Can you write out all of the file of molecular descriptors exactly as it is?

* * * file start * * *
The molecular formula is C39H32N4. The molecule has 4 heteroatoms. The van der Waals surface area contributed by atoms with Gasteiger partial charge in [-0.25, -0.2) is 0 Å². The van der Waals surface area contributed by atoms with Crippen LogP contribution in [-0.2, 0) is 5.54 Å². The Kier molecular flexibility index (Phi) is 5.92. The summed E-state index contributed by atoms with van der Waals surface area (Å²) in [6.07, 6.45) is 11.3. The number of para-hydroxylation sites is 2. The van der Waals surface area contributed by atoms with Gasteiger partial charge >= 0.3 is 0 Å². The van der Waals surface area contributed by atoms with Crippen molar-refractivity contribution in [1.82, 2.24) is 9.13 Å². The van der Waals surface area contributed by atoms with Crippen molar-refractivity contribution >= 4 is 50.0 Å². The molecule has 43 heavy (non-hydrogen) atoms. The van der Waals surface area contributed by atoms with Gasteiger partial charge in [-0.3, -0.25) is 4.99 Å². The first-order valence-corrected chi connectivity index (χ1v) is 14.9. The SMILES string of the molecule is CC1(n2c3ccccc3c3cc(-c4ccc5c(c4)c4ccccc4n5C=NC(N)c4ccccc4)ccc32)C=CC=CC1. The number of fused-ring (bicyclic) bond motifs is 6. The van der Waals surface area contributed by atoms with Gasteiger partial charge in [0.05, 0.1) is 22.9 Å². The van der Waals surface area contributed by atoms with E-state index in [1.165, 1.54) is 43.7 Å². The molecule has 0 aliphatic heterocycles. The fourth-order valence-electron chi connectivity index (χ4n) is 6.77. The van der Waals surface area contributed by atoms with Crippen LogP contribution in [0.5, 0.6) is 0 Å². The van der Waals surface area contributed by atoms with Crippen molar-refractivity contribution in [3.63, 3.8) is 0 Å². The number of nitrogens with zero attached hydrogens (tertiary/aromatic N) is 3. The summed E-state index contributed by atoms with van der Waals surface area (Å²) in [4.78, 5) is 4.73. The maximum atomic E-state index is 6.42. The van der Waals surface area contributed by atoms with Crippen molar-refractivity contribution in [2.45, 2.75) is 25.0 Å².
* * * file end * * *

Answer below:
The molecular formula is C39H32N4. The molecule has 4 heteroatoms. The van der Waals surface area contributed by atoms with Gasteiger partial charge in [-0.25, -0.2) is 0 Å². The van der Waals surface area contributed by atoms with Crippen LogP contribution in [-0.2, 0) is 5.54 Å². The Kier molecular flexibility index (Phi) is 5.92. The summed E-state index contributed by atoms with van der Waals surface area (Å²) in [6.07, 6.45) is 11.3. The number of para-hydroxylation sites is 2. The van der Waals surface area contributed by atoms with Gasteiger partial charge >= 0.3 is 0 Å². The van der Waals surface area contributed by atoms with Crippen molar-refractivity contribution in [1.82, 2.24) is 9.13 Å². The van der Waals surface area contributed by atoms with Crippen molar-refractivity contribution >= 4 is 50.0 Å². The molecule has 43 heavy (non-hydrogen) atoms. The van der Waals surface area contributed by atoms with Gasteiger partial charge in [-0.3, -0.25) is 4.99 Å². The first-order valence-corrected chi connectivity index (χ1v) is 14.9. The SMILES string of the molecule is CC1(n2c3ccccc3c3cc(-c4ccc5c(c4)c4ccccc4n5C=NC(N)c4ccccc4)ccc32)C=CC=CC1. The number of fused-ring (bicyclic) bond motifs is 6. The van der Waals surface area contributed by atoms with Gasteiger partial charge in [0.05, 0.1) is 22.9 Å². The van der Waals surface area contributed by atoms with E-state index in [1.165, 1.54) is 43.7 Å². The molecule has 0 aliphatic heterocycles. The fourth-order valence-electron chi connectivity index (χ4n) is 6.77. The van der Waals surface area contributed by atoms with Crippen LogP contribution in [0.5, 0.6) is 0 Å². The van der Waals surface area contributed by atoms with Crippen molar-refractivity contribution in [3.63, 3.8) is 0 Å². The number of nitrogens with zero attached hydrogens (tertiary/aromatic N) is 3. The summed E-state index contributed by atoms with van der Waals surface area (Å²) in [4.78, 5) is 4.73. The maximum atomic E-state index is 6.42. The van der Waals surface area contributed by atoms with Crippen molar-refractivity contribution in [2.45, 2.75) is 25.0 Å².